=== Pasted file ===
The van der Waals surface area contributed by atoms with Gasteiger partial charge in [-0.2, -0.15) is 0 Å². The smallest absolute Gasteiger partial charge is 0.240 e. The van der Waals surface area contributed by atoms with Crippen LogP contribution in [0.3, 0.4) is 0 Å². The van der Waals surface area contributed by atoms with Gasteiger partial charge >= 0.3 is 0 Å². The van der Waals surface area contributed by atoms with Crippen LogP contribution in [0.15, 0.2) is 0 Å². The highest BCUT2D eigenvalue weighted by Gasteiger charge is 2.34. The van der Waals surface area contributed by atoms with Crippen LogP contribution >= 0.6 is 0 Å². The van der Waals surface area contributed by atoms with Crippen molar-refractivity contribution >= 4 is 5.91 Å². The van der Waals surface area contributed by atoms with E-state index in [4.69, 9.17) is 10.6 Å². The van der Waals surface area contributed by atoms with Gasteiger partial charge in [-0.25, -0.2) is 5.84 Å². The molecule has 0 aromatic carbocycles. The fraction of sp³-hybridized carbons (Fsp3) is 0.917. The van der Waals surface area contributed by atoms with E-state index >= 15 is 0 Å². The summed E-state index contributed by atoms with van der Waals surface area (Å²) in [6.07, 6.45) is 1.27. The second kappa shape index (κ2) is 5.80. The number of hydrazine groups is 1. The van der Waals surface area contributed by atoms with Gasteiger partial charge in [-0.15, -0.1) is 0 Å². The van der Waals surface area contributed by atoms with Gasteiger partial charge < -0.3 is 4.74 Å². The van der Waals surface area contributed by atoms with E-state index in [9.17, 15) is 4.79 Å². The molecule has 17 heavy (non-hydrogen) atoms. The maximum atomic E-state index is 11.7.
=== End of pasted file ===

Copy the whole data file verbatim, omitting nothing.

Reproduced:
The van der Waals surface area contributed by atoms with Gasteiger partial charge in [-0.2, -0.15) is 0 Å². The smallest absolute Gasteiger partial charge is 0.240 e. The van der Waals surface area contributed by atoms with Crippen LogP contribution in [0.3, 0.4) is 0 Å². The van der Waals surface area contributed by atoms with Gasteiger partial charge >= 0.3 is 0 Å². The van der Waals surface area contributed by atoms with Crippen LogP contribution in [0.15, 0.2) is 0 Å². The highest BCUT2D eigenvalue weighted by Gasteiger charge is 2.34. The van der Waals surface area contributed by atoms with Crippen LogP contribution >= 0.6 is 0 Å². The van der Waals surface area contributed by atoms with Crippen molar-refractivity contribution >= 4 is 5.91 Å². The van der Waals surface area contributed by atoms with E-state index in [4.69, 9.17) is 10.6 Å². The van der Waals surface area contributed by atoms with Gasteiger partial charge in [-0.25, -0.2) is 5.84 Å². The molecule has 0 aromatic carbocycles. The fraction of sp³-hybridized carbons (Fsp3) is 0.917. The van der Waals surface area contributed by atoms with E-state index >= 15 is 0 Å². The summed E-state index contributed by atoms with van der Waals surface area (Å²) in [6.07, 6.45) is 1.27. The second kappa shape index (κ2) is 5.80. The number of hydrazine groups is 1. The van der Waals surface area contributed by atoms with Gasteiger partial charge in [-0.15, -0.1) is 0 Å². The van der Waals surface area contributed by atoms with Gasteiger partial charge < -0.3 is 4.74 Å². The van der Waals surface area contributed by atoms with E-state index in [9.17, 15) is 4.79 Å². The molecule has 17 heavy (non-hydrogen) atoms. The maximum atomic E-state index is 11.7.